Overview of Minnesota Taxes
Property tax rates in Minnesota are close to the national average. The state’s average effective property tax rate is 1.08%, compared to the national average of 1.07%.
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To calculate the exact amount of property tax you will owe requires your property's assessed value and the property tax rates based on your property's address. Please note that we can only estimate your property tax based on median property taxes in your area. There are typically multiple rates in a given area, because your state, county, local schools and emergency responders each receive funding partly through these taxes. In our calculator, we take your home value and multiply that by your county's effective property tax rate. This is equal to the median property tax paid as a percentage of the median home value in your county.
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Minnesota Property Taxes
In Minnesota, taxes on real estate are an important source of revenue for schools, cities and counties. They also serve to fund special local projects like libraries and parks. Property tax rates in Minnesota are close to, but a bit higher than, the national average. More specifically, the state has an average effective tax rate of 1.08%, while the U.S. average is 1.07%.
Of course, rates vary depending on where you live. In urban areas like Hennepin County, the average effective rate is 1.28%, while more rural areas like Becker County have average effective rates of 0.79% or lower.
If you’re thinking about buying a home anywhere in Minnesota or are looking to refinance your current home, check out our mortgage guide for more information on using mortgages for purchasing and refinancing homes in Minnesota. Below, we will dive into the most important Minnesota property tax rules and take a look at rates across the state.
A financial advisor in Minnesota can help you understand how homeownership fits into your overall financial goals. Financial advisors can also help with investing and financial plans, including taxes, homeownership, retirement and more, to make sure you are preparing for the future.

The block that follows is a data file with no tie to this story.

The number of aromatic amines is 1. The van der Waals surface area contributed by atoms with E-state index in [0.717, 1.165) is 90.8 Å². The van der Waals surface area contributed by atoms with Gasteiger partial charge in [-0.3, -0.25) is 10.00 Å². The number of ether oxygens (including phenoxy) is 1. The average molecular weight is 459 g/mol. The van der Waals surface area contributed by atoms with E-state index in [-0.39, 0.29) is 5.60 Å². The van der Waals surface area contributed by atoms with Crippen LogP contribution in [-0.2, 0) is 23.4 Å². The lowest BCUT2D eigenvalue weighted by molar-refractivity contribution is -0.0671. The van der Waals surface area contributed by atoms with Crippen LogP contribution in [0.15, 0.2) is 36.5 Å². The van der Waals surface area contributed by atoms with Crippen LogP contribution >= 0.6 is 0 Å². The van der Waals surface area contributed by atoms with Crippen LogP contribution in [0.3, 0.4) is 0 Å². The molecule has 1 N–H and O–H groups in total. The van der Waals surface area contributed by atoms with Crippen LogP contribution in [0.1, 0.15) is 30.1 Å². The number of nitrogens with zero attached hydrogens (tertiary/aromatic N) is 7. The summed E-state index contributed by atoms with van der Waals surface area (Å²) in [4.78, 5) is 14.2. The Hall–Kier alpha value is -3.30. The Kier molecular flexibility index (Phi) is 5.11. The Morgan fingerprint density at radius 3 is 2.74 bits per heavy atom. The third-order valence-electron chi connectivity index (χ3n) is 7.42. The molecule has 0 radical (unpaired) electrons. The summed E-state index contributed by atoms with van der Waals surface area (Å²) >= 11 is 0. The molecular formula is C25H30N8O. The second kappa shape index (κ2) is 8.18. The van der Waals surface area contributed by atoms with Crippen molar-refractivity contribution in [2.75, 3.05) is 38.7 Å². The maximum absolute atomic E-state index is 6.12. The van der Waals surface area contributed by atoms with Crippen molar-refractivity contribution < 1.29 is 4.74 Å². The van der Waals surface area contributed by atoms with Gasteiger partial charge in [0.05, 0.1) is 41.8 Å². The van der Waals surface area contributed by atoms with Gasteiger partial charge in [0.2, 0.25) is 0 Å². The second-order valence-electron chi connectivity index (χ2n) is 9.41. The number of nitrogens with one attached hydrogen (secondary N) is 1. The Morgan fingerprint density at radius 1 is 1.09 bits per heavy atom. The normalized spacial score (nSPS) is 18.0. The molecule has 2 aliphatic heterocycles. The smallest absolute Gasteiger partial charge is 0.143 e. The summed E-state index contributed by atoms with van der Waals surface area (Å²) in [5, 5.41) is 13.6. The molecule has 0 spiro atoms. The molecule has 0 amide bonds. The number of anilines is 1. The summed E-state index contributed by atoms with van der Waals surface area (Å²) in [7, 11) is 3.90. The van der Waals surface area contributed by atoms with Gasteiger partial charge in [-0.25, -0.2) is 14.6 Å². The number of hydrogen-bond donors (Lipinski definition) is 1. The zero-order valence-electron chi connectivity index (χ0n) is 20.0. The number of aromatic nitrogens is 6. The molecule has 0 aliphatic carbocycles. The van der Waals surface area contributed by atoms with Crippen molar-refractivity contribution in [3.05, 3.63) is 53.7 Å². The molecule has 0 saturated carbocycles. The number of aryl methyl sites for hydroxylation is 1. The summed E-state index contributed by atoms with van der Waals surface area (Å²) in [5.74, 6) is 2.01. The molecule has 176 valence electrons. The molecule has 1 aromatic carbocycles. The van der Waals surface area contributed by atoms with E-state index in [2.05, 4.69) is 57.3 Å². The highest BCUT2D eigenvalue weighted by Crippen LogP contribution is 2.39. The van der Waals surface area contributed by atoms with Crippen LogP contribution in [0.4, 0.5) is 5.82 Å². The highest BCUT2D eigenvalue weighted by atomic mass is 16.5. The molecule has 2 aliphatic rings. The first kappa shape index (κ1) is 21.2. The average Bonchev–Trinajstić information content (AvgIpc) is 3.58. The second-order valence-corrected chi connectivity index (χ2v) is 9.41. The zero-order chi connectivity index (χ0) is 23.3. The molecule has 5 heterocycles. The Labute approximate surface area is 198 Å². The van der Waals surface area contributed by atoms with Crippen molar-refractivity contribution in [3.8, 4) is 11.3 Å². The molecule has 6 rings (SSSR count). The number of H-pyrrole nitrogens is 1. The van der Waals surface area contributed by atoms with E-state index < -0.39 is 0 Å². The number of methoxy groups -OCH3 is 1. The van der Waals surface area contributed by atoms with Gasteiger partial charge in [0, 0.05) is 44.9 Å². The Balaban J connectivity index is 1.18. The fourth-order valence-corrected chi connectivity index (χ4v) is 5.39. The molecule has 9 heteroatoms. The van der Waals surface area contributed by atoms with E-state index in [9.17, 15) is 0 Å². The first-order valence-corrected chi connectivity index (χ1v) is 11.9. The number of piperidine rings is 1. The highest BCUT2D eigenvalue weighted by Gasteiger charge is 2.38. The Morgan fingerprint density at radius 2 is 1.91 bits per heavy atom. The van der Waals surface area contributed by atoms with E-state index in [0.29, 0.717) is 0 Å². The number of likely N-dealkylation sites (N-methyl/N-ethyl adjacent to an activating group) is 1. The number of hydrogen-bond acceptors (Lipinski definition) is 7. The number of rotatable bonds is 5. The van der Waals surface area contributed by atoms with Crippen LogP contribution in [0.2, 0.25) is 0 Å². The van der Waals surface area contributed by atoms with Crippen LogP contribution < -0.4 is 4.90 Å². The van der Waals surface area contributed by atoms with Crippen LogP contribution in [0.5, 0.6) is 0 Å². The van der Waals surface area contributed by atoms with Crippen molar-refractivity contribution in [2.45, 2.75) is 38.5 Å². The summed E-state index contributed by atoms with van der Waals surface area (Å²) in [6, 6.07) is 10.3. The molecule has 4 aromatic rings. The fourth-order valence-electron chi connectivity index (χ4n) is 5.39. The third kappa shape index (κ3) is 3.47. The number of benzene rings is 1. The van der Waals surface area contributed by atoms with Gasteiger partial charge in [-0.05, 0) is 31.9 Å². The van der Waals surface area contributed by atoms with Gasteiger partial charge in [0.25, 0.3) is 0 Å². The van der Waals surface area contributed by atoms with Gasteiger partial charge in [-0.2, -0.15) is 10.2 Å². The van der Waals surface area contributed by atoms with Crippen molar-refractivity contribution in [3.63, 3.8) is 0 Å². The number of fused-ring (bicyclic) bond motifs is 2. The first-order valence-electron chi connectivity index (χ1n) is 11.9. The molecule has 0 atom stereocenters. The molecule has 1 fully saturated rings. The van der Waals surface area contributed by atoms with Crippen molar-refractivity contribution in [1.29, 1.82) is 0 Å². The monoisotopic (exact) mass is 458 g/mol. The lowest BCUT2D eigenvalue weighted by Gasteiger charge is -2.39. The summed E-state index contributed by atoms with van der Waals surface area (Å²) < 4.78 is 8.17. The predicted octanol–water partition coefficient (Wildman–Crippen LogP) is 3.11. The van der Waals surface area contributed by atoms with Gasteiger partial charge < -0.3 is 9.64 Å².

How Minnesota Property Taxes Work
Wondering how your property taxes in Minnesota are calculated? We’re here to help. There are two types of property taxes in Minnesota: levies based on net tax capacity and market value levies.
Let’s look at levies based on net tax capacity first. To calculate net tax capacity, you first subtract any market value exclusions from your home’s market value. The most common exclusion is the homestead exclusion. The homestead exclusion is available for owner-occupied primary residences. Homes with a market value of $413,800 or greater receive no homestead exclusion.
Once exclusions have been subtracted, you multiple the remaining taxable market value by the home’s class rate to get net tax capacity. This is the value taxes are applied to. The class rate varies depending on the type of property. For residential homesteads the rate is 1% on the first $500,000 in market value and 1.25% on everything above $500,000. So if your home is worth $400,000, the net tax capacity is $4,000.
Local taxes collected to support ongoing government functions (and not temporary projects) apply to that net tax capacity. Continuing with the above example, if your total local rate is 90%, your taxes from this type of tax would be $3,600.
The second type of tax is a market value levy. These taxes are typically voter-approved and they apply directly to your estimated market value. With the above $400,000 home and a market value tax rate of 0.10%, your additional tax would be $400. Combined with the above $3,600 in taxes, that would bring your net tax to $4,000.
Minnesota Tax Rates